Dismaying Story #129: Crossing the Line of Emotional Abuse

Dear Andrew,

I read Dismaying Story #125: Feeling Trapped and the truth is I can relate a lot. My parents were not abusive, not in the physical sense of the word. I did receive a slap or two, but it was - I believe - in the normal range. They were not blatantly abusive in the verbal sense of the word either. But - although they were a lot within the normal range with everything and I can't think of anything morally or ethically or legally wrong with the way they raised me, I can also blame a lot of my problems in life on the way they handled things with me.

For you to understand what I mean, I will quote my father's occasional "pearls of wisdom":

"Why did you dye your hair red? Only gypsies dye their hair red" (at a family gathering, with around 10 people in the room)
"What's the point in taking extra courses in college! You're already failing the ones you have"
-"Dad, I'm third in my class"
-"I knew your college was no good"
Before I went to college: "You should study programming. Pays good" Later, I'm dating a programmer who's earning thrice my salary: "See, I told you should study programming. You never listen." (repeat over and over whenever money comes into the conversation)
"There are people who decide to be with someone even if they don't love them. You should be happy that your boyfriend wants to be with you and not wonder why he decided so."
"You should marry your boyfriend, that way you know he won't leave in a couple of years when he gets sick of you."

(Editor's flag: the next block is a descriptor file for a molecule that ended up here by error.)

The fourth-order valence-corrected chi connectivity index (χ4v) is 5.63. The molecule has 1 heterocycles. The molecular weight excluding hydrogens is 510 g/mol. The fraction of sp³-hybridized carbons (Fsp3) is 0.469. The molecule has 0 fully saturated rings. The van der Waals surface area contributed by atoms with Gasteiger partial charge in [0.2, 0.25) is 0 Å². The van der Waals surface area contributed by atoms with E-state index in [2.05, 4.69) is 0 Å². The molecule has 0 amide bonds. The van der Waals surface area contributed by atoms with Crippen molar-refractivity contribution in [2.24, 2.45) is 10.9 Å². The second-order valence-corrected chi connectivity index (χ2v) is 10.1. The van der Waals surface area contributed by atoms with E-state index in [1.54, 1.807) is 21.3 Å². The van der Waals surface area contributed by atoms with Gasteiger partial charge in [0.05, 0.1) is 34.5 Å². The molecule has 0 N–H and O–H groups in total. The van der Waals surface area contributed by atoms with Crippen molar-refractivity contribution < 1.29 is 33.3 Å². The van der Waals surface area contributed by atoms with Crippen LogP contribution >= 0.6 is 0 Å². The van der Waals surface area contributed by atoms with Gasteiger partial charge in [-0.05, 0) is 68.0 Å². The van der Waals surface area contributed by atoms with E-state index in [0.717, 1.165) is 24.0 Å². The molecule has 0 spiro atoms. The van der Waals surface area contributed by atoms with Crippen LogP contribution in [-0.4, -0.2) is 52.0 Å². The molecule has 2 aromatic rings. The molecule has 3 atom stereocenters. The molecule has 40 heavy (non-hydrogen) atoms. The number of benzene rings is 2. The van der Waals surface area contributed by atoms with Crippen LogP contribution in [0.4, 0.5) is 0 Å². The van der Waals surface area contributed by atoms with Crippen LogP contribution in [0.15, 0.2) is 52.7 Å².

"Men are pigs. When me and your mother got married, there were three girls who expected me to propose. And I'm one of the good ones"

All these are told in 'banter mode', with a smile on his face like he's joking. I don't know why I keep listening to what he says and yet I do. And after he says it I spend hours thinking about it, replaying it in my head. And whenever I fail, whether he's aware of it or not, I keep hearing his voice telling me that "I never listen".

Every time I start something he points out everything that could go wrong. And then when it does, he says "I told you so". And then there's a long speech about how much he loves me and he wants what's best for me and he wants me not to get hurt, which is why he is doing what he is doing.

I believe he honestly thinks he's doing the right thing. But when he tells me to marry my boyfriend so that he won't he leave me he actually convinces me not to marry my boyfriend because he'll leave me anyway... if that makes sense.

Now, when I moved out and don't talk as much to him anymore, whenever I start something new I think of what could go wrong 'daddystyle'. This makes me more efficient and, yes, at work it does me good - I am ready for failure and I know what to do 'just in case'. But somehow I think he's setting me up for failure. I have grown to expect failure. I have grown to accept that I will one day break up with my boyfriend. That I will be fired from my job. That I will fail. And most of the time I prepare myself for that case.

I don't know if this kind of behavior counts as abuse, in the real sense of the word. But it still hurts, even more when I realize exactly what is happening and what I am doing and why, and when I realize I am almost powerless to stop it. It might not be abusive, but I still need to escape it.

Signed, Normal and Yet Not

Dear Normal and Yet Not,

I looked up the verb “abuse” in the dictionary and found this: To hurt or injure by maltreatment. To assail with contemptuous, coarse, or insulting words.

Your father certainly hurts and insults you with his words. We have to be careful how we apply such a definition, though, since many of us are probably guilty of hurtful words or the occasional insult when we are angry or in the midst of a heated argument.

In you father’s case, however, this is a long-standing pattern of consistent put-downs, insults, and condescension. Furthermore, his actions seem to have had a profound effect on your self-image. You have been conditioned to expect personal failure and to expect others to treat you poorly.